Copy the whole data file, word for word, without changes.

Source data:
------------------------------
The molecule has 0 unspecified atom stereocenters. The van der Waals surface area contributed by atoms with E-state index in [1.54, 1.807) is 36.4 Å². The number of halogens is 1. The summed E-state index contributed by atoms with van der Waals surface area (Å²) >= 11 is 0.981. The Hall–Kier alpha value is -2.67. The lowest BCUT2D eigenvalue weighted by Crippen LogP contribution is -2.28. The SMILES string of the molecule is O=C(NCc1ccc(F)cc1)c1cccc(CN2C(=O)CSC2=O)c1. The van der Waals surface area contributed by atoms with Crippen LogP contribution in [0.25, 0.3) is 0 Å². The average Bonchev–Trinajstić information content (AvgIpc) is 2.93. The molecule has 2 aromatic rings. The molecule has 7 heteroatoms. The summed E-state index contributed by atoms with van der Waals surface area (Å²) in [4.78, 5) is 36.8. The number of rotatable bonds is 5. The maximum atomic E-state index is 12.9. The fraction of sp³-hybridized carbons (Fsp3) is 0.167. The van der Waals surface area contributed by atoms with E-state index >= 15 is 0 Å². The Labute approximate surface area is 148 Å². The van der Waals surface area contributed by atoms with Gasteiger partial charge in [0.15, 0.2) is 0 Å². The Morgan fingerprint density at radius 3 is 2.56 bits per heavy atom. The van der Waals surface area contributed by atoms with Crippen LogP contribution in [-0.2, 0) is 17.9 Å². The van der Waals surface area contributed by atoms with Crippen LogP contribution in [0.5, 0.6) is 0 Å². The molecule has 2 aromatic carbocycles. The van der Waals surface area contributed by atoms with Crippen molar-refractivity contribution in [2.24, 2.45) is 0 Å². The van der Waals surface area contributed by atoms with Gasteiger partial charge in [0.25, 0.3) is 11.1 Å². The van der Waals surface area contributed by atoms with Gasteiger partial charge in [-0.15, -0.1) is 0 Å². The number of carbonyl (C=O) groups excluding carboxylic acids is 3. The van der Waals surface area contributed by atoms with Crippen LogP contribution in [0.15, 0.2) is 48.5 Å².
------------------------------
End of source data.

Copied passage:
The molecule has 0 unspecified atom stereocenters. The van der Waals surface area contributed by atoms with E-state index in [1.54, 1.807) is 36.4 Å². The number of halogens is 1. The summed E-state index contributed by atoms with van der Waals surface area (Å²) >= 11 is 0.981. The Hall–Kier alpha value is -2.67. The lowest BCUT2D eigenvalue weighted by Crippen LogP contribution is -2.28. The SMILES string of the molecule is O=C(NCc1ccc(F)cc1)c1cccc(CN2C(=O)CSC2=O)c1. The van der Waals surface area contributed by atoms with Crippen LogP contribution in [0.25, 0.3) is 0 Å². The average Bonchev–Trinajstić information content (AvgIpc) is 2.93. The molecule has 2 aromatic rings. The molecule has 7 heteroatoms. The summed E-state index contributed by atoms with van der Waals surface area (Å²) in [4.78, 5) is 36.8. The number of rotatable bonds is 5. The maximum atomic E-state index is 12.9. The fraction of sp³-hybridized carbons (Fsp3) is 0.167. The van der Waals surface area contributed by atoms with E-state index >= 15 is 0 Å². The Labute approximate surface area is 148 Å². The van der Waals surface area contributed by atoms with Gasteiger partial charge in [0.15, 0.2) is 0 Å². The Morgan fingerprint density at radius 3 is 2.56 bits per heavy atom. The van der Waals surface area contributed by atoms with Crippen LogP contribution in [-0.2, 0) is 17.9 Å². The van der Waals surface area contributed by atoms with Crippen LogP contribution in [0.5, 0.6) is 0 Å². The molecule has 2 aromatic carbocycles. The van der Waals surface area contributed by atoms with Crippen molar-refractivity contribution in [2.24, 2.45) is 0 Å². The van der Waals surface area contributed by atoms with Gasteiger partial charge in [0.25, 0.3) is 11.1 Å². The van der Waals surface area contributed by atoms with Gasteiger partial charge in [-0.15, -0.1) is 0 Å². The number of carbonyl (C=O) groups excluding carboxylic acids is 3. The van der Waals surface area contributed by atoms with Crippen LogP contribution in [0.15, 0.2) is 48.5 Å².